Android app strips personal data

Trojan wallpaper app signals a rising mobile data threat

Mobile Trojan

A seemingly innocuous wallpaper app for Android phones is busy stripping personal data and sending it off to a Chinese server.

The One-Piece Wallpapers app, by Jackeey Wallpaper, allows the downloader to personalise the phone's background wallpaper. Ready-made wallpapers include My Little Pony and Star Wars themes.

In the background, the app collects the users phone number, subscriber identity and voicemail password. These are then dispatched to a server at, housed in Shenzhen, China.

What the recipients will do with this data is not known, but it could be a proof of concept app which is a precursor of more serious exploits in the future.

Google vice president and Android co-founder Andy Rubin revealed recently 160,000 Android devices are activated daily. Exact download figures for the rogue app are not known but are believed to run into millions.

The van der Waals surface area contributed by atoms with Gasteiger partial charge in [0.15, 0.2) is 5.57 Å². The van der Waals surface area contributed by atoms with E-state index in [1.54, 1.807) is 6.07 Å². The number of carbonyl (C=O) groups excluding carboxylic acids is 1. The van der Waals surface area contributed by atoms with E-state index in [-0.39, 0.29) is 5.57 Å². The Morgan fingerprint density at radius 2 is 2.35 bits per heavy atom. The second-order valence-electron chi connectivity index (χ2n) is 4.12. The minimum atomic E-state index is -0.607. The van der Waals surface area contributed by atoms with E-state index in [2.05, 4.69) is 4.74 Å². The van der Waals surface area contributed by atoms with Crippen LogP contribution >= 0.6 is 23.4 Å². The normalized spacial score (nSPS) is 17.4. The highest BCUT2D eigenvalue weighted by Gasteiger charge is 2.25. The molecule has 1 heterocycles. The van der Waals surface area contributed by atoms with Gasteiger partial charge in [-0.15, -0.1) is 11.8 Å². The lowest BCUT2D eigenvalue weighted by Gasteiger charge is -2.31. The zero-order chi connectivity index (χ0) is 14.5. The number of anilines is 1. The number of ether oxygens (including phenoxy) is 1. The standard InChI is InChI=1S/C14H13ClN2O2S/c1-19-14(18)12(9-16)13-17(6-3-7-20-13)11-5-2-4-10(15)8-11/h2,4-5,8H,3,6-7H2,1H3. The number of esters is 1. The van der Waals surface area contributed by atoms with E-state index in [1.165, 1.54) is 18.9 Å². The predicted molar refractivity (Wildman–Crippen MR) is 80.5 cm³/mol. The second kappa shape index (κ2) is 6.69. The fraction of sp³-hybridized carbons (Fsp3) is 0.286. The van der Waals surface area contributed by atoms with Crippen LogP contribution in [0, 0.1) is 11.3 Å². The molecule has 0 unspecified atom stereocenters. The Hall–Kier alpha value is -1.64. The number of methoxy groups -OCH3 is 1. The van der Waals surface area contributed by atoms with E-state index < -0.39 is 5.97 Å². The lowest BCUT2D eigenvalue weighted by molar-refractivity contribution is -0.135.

The exploit was uncovered by US security specialist Lookout, which is compiling the App Genome Project, a web site aiming to uncover apps with malicious code hidden inside.

Android apps are not screened for reliability and potential flaws in the way that iPhone apps are. Anyone can publish Android programs but the iTunes vetting process guards the Apple apps store.

This should make iPhone apps more trustworthy but data so far gathered by the Genome Project suggests that these programs are no more trustworthy than their Android equivalents. In fact, the Lookout data suggests that nearly twice as many free apps have the capability to access user's contact data on the iPhone 14 per cent compared with Android eight per cent.

A recent iPhone exploit involved an app called Handy Light which blanked the screen with a chosen colour to turn the phone into a low-powered flashlight.

Inside, the app was code that turned the phone into a 3G modem. This allowed users to surf the web from their computer through the iPhone for free. Not an illegal act but, in the US, AT&T would normally charge an extra $20 (12.80) per month.

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